14 October 2023
A new project is underway to examine one of the British Library’s oldest and most important collections. The Cotton charters and rolls are being catalogued as part of the Library’s Hidden Collections initiative. Begun by the antiquarian and politician Sir Robert Cotton (1571–1631), and augmented by his son and grandson, the Cotton collection was the first library to be presented to the nation, in 1702, and it has been part of the British Library and its predecessor, the British Museum Library, since the latter’s foundation in 1753. The Cotton manuscripts, which include some of the most famous volumes to survive from medieval Britain, from Beowulf to the Lindisfarne Gospels, are described already on the British Library’s Archives and Manuscripts online catalogue. The whole collection was entered on the UNESCO Memory of the World UK Register in 2018.
A portrait of Sir Robert Cotton (1571-1631), 1st baronet, commissioned in 1626 and attributed to Cornelius Johnson: courtesy of a private collection
But it's probably fair to say that the 1,500 Cotton charters and rolls, aside from a handful of items such as an original exemplification of the 1215 Magna Carta, one of just four in existence, have been much less studied. The vast majority of them are not yet part of the online catalogue, which this new project sets out to remedy. A handwritten list from the 19th century is available in the Manuscripts Reading Room at the Library, but this is inadequate for modern needs.
The handwritten 19th-century catalogue entry for Cotton Ch IV 9
To give one example. Cotton Ch IV 9 is described in the handwritten register as a receipt for delivering robes to the Tower of London for the coronation of King Edward III (1327). This is not in fact correct: the document in question is not a receipt for coronation robes at all but rather for a cup enamelled with the king's arms, a ewer encrusted with pearls, and a golden brooch with pearls and sapphires, each to be used in Edward's coronation.
A receipt that Adam Orleton, bishop of Hereford (1317–1327), has had valuables delivered to the Tower of London for the coronation of Edward III: Cotton Ch IV 9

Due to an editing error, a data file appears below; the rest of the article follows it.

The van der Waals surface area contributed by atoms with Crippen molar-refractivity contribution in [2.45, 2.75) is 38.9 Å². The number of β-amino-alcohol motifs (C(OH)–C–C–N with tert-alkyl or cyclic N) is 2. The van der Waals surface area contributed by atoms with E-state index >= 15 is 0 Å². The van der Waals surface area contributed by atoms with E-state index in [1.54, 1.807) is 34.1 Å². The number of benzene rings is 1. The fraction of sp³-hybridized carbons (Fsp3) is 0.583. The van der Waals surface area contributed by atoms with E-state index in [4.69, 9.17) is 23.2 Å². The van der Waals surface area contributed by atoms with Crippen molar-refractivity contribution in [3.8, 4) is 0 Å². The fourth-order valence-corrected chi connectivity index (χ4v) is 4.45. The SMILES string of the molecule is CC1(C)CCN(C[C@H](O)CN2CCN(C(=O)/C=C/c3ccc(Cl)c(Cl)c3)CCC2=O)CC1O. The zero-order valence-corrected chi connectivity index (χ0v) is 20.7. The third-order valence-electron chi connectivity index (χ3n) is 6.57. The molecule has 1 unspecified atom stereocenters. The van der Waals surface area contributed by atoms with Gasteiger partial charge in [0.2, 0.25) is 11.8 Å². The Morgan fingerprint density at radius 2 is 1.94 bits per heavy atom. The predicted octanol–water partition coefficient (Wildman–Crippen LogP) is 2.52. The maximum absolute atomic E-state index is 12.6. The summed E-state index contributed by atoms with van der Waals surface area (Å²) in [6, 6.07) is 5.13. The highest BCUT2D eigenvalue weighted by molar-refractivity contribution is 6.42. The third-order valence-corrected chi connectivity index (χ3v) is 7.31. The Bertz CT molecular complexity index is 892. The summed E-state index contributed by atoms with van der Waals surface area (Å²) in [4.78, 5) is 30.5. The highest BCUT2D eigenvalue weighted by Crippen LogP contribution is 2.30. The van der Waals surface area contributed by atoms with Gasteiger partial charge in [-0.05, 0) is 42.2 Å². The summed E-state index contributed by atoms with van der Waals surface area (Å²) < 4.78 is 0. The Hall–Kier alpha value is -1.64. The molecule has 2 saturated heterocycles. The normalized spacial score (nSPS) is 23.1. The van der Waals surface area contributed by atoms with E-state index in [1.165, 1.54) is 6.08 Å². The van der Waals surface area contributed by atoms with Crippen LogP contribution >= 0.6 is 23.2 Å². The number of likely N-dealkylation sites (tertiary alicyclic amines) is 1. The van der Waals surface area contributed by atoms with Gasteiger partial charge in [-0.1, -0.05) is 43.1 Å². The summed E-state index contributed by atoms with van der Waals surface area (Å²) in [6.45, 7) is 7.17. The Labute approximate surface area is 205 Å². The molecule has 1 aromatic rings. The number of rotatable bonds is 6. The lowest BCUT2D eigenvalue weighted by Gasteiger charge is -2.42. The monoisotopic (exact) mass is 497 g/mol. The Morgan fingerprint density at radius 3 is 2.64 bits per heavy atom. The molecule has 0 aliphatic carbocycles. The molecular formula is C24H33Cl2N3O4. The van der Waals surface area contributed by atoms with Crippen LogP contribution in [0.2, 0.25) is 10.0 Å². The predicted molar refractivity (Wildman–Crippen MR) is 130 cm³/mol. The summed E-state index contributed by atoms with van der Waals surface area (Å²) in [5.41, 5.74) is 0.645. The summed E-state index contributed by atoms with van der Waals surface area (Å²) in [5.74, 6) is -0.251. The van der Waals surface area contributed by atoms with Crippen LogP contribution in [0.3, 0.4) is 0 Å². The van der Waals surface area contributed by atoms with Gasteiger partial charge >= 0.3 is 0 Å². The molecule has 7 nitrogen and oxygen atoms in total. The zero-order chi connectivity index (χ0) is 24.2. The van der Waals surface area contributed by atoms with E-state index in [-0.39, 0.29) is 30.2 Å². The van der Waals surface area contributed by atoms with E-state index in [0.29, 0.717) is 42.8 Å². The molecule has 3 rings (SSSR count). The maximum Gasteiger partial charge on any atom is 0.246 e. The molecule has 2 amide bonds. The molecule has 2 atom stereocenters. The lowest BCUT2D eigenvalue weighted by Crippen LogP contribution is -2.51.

This project is the first in well over a century to catalogue the entire collection of Cotton charters, rolls and seals to modern standards. It has already uncovered many documents whose significance may have been overlooked. For instance, Cotton Roll IV 61, described in the handwritten register as a historical account of the difficulties faced by Edward II, Richard II and Henry VI, has been identified as a previously-unknown copy of the manifesto of Warwick the Kingmaker and others in their rebellion against Edward IV in 1469.
The manifesto of Richard Neville, 16th earl of Warwick, and others, issued during their rebellion against Edward IV in 1469: Cotton Roll IV 61
Other charters and rolls catalogued for the new project include a set of rules for living in a medieval hospital (Cotton Ch IV 28); a draft set of instructions from Elizabeth I to Sir Francis Drake for his raid upon the Spanish Americas in 1585 (Cotton Ch IV 25); and a seal of William the Conqueror from 1067 (Cotton Ch VI 3/1). There are many discoveries to be made, which we hope will in turn support research into medieval and early modern culture, history, politics and literature. As the project progresses, we will highlight other interesting documents from the collection on this Blog.
Seal of William the Conqueror, once attached to a 12th-century copy of a 1067 charter: Cotton Ch VI 3/1
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15 July 2023
If you have been following the news recently, you may have seen that we've been doing specialist imaging on the draft manuscripts of William Camden's Annals of the Reign of Elizabeth I, with sensational results. This research has been undertaken by Helena Rutkowska, a collaborative DPhil student in partnership between the University of Oxford, Open University and the British Library, with the imaging generously funded by the British Library Collections Trust, carried out by Eugenio Falcioni, and co-ordinated by Calum Cockburn.
The specialist imaging of Camden's Annals, using transmitted light, being carried out at the British Library
Camden's Annals has long been regarded as one of the most important, contemporary accounts of the reign of this famous Tudor queen. The work was originally requested by William Cecil, Lord Burghley (d. 1598), and was then completed by command of King James I of England and VI of Scotland (d. 1625). William Camden (d. 1623), an antiquarian scholar and Clarenceux King of Arms, is credited with authorship of the work, but he was probably writing in collaboration with others, including Sir Robert Cotton (d. 1631), founder of the famous Cotton library. The first three books, covering the period to 1587, were published in Latin in 1615, with the remainder of the work published after Camden had died, in 1625.